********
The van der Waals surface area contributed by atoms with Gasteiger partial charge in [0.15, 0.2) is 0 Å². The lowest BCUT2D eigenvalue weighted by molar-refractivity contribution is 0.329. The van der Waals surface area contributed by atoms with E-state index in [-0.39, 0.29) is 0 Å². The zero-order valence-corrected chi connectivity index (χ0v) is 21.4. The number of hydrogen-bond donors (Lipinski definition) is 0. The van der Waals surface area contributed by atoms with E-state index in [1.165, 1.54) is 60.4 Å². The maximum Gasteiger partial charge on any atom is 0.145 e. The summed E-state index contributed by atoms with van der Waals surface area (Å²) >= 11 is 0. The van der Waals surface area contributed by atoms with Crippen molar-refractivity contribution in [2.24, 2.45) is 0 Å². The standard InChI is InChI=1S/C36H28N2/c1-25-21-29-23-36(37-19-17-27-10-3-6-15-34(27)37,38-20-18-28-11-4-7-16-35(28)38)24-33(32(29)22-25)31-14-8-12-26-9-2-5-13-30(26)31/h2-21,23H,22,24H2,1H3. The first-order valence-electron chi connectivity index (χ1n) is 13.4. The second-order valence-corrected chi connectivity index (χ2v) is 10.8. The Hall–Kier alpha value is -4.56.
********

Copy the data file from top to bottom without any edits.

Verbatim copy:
The van der Waals surface area contributed by atoms with Gasteiger partial charge in [0.15, 0.2) is 0 Å². The lowest BCUT2D eigenvalue weighted by molar-refractivity contribution is 0.329. The van der Waals surface area contributed by atoms with E-state index in [-0.39, 0.29) is 0 Å². The zero-order valence-corrected chi connectivity index (χ0v) is 21.4. The number of hydrogen-bond donors (Lipinski definition) is 0. The van der Waals surface area contributed by atoms with E-state index in [1.165, 1.54) is 60.4 Å². The maximum Gasteiger partial charge on any atom is 0.145 e. The summed E-state index contributed by atoms with van der Waals surface area (Å²) >= 11 is 0. The van der Waals surface area contributed by atoms with Crippen molar-refractivity contribution in [2.24, 2.45) is 0 Å². The standard InChI is InChI=1S/C36H28N2/c1-25-21-29-23-36(37-19-17-27-10-3-6-15-34(27)37,38-20-18-28-11-4-7-16-35(28)38)24-33(32(29)22-25)31-14-8-12-26-9-2-5-13-30(26)31/h2-21,23H,22,24H2,1H3. The first-order valence-electron chi connectivity index (χ1n) is 13.4. The second-order valence-corrected chi connectivity index (χ2v) is 10.8. The Hall–Kier alpha value is -4.56.